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Pennant Pattern

Updated on May 6, 2024
Article byRutan Bhattacharyya
Reviewed byDheeraj Vaidya, CFA, FRM

What Is Pennant Pattern?

A pennant pattern is a kind of continuation pattern that appears when there’s a significant upward or downward movement in a financial instrument’s price and a subsequent period of consolidation before finally moving in the direction of the initial movement. Traders use it to predict upcoming price movements.

Pennant Pattern

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Source: Pennant Pattern (wallstreetmojo.com)

This chart pattern has converging trend lines throughout the period of consolidation and last for 1-3 weeks like flags. This pattern enables swing traders to analyze any financial instrument that takes a break from its current progression. One may view a break in this pattern as an indicator for entry. Pennant patterns are of two types — bullish and bearish.

Key Takeaways

  • Pennant pattern refers to a chart pattern that traders can witness when a stock or any other security experiences a significant move to the downside or upside after a consolidation period before it subsequently moves in the same direction. Bearish and bullish are two kinds of pennant chart patterns.
  • Individuals can use this pattern to predict a stock’s price movement. Its three main features are breakout levels, a flagpole, and the pennant.
  • Contrary to symmetrical triangles, such patterns have a flagpole.
  • This pattern can be there in a price chart for 1 to 3 weeks.

Pennant Pattern Explained

The pennant pattern refers to a chart pattern that forms when a financial instrument, for example, a stock, experiences a noteworthy movement towards the downside or upside before a short consolidation period prior to moving in the same direction afterward. Traders utilize this pattern as an indication to adjust their trading positions according to the changing market dynamics.

Some crucial characteristics of pennant patterns in the stock market are as follows:

  • A Flagpole: These patterns always start with a flagpole that differentiates them from other kinds of patterns (for example, the symmetrical triangle. This flagpole is the initial significant move leading up to the symmetrical triangle.
  • Breakout Levels: In the case of such a pattern, there are two breakouts; one at the flagpole’s end and another following the consolidation period.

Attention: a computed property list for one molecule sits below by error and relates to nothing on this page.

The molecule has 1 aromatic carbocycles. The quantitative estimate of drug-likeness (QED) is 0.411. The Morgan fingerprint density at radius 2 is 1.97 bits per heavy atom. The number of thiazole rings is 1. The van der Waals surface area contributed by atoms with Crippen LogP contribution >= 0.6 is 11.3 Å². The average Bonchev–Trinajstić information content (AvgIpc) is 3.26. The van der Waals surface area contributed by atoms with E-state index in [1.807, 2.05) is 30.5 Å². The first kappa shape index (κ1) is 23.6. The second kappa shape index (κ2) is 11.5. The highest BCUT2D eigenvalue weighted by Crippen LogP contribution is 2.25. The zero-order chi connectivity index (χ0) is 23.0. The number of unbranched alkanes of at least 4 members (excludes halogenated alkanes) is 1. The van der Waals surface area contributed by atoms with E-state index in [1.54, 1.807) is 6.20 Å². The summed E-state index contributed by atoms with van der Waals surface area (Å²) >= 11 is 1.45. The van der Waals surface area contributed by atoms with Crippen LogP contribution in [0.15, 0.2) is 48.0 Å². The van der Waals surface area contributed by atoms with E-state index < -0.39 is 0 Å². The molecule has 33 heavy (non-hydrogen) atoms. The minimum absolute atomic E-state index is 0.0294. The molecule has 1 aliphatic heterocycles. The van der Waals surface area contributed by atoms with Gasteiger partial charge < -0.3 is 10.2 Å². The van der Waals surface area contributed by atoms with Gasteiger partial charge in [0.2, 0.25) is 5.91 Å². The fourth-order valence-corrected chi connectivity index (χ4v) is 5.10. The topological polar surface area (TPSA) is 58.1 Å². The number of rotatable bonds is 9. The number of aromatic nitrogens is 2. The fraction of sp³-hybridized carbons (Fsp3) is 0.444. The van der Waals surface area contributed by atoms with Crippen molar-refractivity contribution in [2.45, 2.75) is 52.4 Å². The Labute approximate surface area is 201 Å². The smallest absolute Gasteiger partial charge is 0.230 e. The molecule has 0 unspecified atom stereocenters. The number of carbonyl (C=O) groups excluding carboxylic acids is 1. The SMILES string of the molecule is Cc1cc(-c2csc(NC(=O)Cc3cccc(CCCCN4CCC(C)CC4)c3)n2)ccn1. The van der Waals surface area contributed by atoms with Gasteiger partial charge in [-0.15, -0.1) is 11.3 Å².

• The Pennant: This refers to a triangular pattern appearing between the breakout and the flagpole during the period of consolidation. The formation of the triangle occurs after the trend lines converge.

One can clearly understand the features of this pattern by looking at the following Indian Renewable Energy Development Agency or IREDA price chart. 

Pennat Pattern - IREDA price chart

Source

As one can observe in the chart, the white line passing through the four green candles is the flagpole. It represents the upward trend in price preceding the pennant, which is formed by the two converging trend lines. Traders look for a breakout above or below the upper or lower trend line following the period of consolidation to generate gains from the bullish or bearish continuation. Note that the breakout above the trend line is a confirmation of the bullish continuation. On the other hand, a breakout below the trend line confirms a bearish continuation.

The above chart does not show a breakout. So, let us look at another chart with a breakout above the upper trend line, demonstrating a bullish continuation. 

Pennat Pattern - bullish Chart

Source

In the above chart of HFCL Ltd, one can observe that a breakout materialized following a consolidation period, thus providing a confirmation of the bullish continuation.  Individuals can find charts like these on TradingView to improve their understanding of the concept.

Types

The two types of pennant chart patterns are as follows:

  • Bullish Pennant: A bullish pennant pattern is a continuation pattern occurring in strong uptrends. Following a long uptrend, traders aim to close their position, assuming a reversal is on the horizon. As traders start exiting the financial instrument, the prices start to consolidate. Simultaneously, new buyers begin purchasing the stock, leading to the prices breaking out in the prior trend’s direction.
  • Bearish Pennant Pattern: The formation of a bearish pennant occurs after a significant decrease in a financial instrument’s price. Following a long downtrend, traders aim to close their short position, assuming that a trend reversal will materialize. The security prices start to consolidate as traders begin exiting the stock. Simultaneously, new sellers begin selling the financial instrument in the prior downtrend’s direction.
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How To Trade?

Let us look at how to trade bullish and bearish pennant chart patterns.

#1 – Trading A Bullish Pennant